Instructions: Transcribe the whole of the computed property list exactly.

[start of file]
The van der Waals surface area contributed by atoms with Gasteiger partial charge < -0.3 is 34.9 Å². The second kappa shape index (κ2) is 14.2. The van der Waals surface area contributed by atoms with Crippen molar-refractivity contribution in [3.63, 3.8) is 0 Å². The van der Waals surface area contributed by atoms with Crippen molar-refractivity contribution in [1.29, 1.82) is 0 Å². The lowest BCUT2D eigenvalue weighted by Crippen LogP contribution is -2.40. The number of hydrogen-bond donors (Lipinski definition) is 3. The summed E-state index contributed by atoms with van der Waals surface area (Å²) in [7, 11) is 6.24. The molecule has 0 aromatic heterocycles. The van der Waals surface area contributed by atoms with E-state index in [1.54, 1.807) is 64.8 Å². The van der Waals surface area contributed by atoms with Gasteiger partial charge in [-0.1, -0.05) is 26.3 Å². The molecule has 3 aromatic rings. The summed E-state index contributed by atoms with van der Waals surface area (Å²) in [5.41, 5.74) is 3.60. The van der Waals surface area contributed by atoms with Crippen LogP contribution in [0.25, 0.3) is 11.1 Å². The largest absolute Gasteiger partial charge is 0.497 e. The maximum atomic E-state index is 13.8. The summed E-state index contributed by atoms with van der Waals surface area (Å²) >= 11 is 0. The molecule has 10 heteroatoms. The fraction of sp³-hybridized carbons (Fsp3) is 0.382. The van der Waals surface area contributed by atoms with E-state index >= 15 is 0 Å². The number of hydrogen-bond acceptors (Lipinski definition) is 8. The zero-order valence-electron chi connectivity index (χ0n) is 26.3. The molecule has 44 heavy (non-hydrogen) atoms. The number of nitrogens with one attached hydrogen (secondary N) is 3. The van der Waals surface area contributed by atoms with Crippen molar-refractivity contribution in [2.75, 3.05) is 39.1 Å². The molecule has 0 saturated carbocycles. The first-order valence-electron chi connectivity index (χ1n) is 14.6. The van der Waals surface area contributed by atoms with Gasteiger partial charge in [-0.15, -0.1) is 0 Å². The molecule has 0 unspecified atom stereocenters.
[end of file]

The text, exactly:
The van der Waals surface area contributed by atoms with Gasteiger partial charge < -0.3 is 34.9 Å². The second kappa shape index (κ2) is 14.2. The van der Waals surface area contributed by atoms with Crippen molar-refractivity contribution in [3.63, 3.8) is 0 Å². The van der Waals surface area contributed by atoms with Crippen molar-refractivity contribution in [1.29, 1.82) is 0 Å². The lowest BCUT2D eigenvalue weighted by Crippen LogP contribution is -2.40. The number of hydrogen-bond donors (Lipinski definition) is 3. The summed E-state index contributed by atoms with van der Waals surface area (Å²) in [7, 11) is 6.24. The molecule has 0 aromatic heterocycles. The van der Waals surface area contributed by atoms with E-state index in [1.54, 1.807) is 64.8 Å². The van der Waals surface area contributed by atoms with Gasteiger partial charge in [-0.1, -0.05) is 26.3 Å². The molecule has 3 aromatic rings. The summed E-state index contributed by atoms with van der Waals surface area (Å²) in [5.41, 5.74) is 3.60. The van der Waals surface area contributed by atoms with Crippen LogP contribution in [0.25, 0.3) is 11.1 Å². The largest absolute Gasteiger partial charge is 0.497 e. The maximum atomic E-state index is 13.8. The summed E-state index contributed by atoms with van der Waals surface area (Å²) >= 11 is 0. The molecule has 10 heteroatoms. The fraction of sp³-hybridized carbons (Fsp3) is 0.382. The van der Waals surface area contributed by atoms with E-state index >= 15 is 0 Å². The number of hydrogen-bond acceptors (Lipinski definition) is 8. The zero-order valence-electron chi connectivity index (χ0n) is 26.3. The molecule has 44 heavy (non-hydrogen) atoms. The number of nitrogens with one attached hydrogen (secondary N) is 3. The van der Waals surface area contributed by atoms with Crippen molar-refractivity contribution in [2.75, 3.05) is 39.1 Å². The molecule has 0 saturated carbocycles. The first-order valence-electron chi connectivity index (χ1n) is 14.6. The van der Waals surface area contributed by atoms with Gasteiger partial charge in [-0.15, -0.1) is 0 Å². The molecule has 0 unspecified atom stereocenters.